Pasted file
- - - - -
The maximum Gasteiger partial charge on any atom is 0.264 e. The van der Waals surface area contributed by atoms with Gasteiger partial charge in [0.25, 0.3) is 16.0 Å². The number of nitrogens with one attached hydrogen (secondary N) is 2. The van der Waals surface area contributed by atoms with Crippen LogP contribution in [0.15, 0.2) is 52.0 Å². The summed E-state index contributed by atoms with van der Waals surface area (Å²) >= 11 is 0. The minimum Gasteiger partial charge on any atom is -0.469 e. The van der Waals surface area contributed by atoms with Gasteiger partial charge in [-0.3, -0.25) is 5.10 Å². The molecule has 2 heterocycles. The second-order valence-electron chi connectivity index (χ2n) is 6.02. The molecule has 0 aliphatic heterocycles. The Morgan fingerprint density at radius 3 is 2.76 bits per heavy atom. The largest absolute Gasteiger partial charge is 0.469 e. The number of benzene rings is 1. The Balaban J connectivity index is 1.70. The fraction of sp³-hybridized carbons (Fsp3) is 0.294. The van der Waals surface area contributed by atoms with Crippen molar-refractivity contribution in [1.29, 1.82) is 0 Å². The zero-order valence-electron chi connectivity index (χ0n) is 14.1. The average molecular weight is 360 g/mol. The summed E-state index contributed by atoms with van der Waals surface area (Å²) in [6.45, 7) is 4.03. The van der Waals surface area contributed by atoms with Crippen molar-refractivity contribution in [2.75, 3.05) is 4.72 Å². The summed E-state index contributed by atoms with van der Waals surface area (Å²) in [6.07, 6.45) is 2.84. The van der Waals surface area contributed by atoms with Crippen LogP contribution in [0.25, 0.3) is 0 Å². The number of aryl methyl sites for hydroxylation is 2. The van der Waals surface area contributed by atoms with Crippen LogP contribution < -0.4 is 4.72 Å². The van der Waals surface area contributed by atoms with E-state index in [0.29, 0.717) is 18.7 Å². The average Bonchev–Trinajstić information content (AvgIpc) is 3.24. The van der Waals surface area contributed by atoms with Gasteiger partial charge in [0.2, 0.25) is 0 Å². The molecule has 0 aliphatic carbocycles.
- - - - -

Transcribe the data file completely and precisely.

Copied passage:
The maximum Gasteiger partial charge on any atom is 0.264 e. The van der Waals surface area contributed by atoms with Gasteiger partial charge in [0.25, 0.3) is 16.0 Å². The number of nitrogens with one attached hydrogen (secondary N) is 2. The van der Waals surface area contributed by atoms with Crippen LogP contribution in [0.15, 0.2) is 52.0 Å². The summed E-state index contributed by atoms with van der Waals surface area (Å²) >= 11 is 0. The minimum Gasteiger partial charge on any atom is -0.469 e. The van der Waals surface area contributed by atoms with Gasteiger partial charge in [-0.3, -0.25) is 5.10 Å². The molecule has 2 heterocycles. The second-order valence-electron chi connectivity index (χ2n) is 6.02. The molecule has 0 aliphatic heterocycles. The Morgan fingerprint density at radius 3 is 2.76 bits per heavy atom. The largest absolute Gasteiger partial charge is 0.469 e. The number of benzene rings is 1. The Balaban J connectivity index is 1.70. The fraction of sp³-hybridized carbons (Fsp3) is 0.294. The van der Waals surface area contributed by atoms with Crippen molar-refractivity contribution in [1.29, 1.82) is 0 Å². The zero-order valence-electron chi connectivity index (χ0n) is 14.1. The average molecular weight is 360 g/mol. The summed E-state index contributed by atoms with van der Waals surface area (Å²) in [6.45, 7) is 4.03. The van der Waals surface area contributed by atoms with Crippen molar-refractivity contribution in [2.75, 3.05) is 4.72 Å². The summed E-state index contributed by atoms with van der Waals surface area (Å²) in [6.07, 6.45) is 2.84. The van der Waals surface area contributed by atoms with Crippen LogP contribution in [0.25, 0.3) is 0 Å². The number of aryl methyl sites for hydroxylation is 2. The van der Waals surface area contributed by atoms with Crippen LogP contribution < -0.4 is 4.72 Å². The van der Waals surface area contributed by atoms with E-state index in [0.29, 0.717) is 18.7 Å². The average Bonchev–Trinajstić information content (AvgIpc) is 3.24. The van der Waals surface area contributed by atoms with Gasteiger partial charge in [0.2, 0.25) is 0 Å². The molecule has 0 aliphatic carbocycles.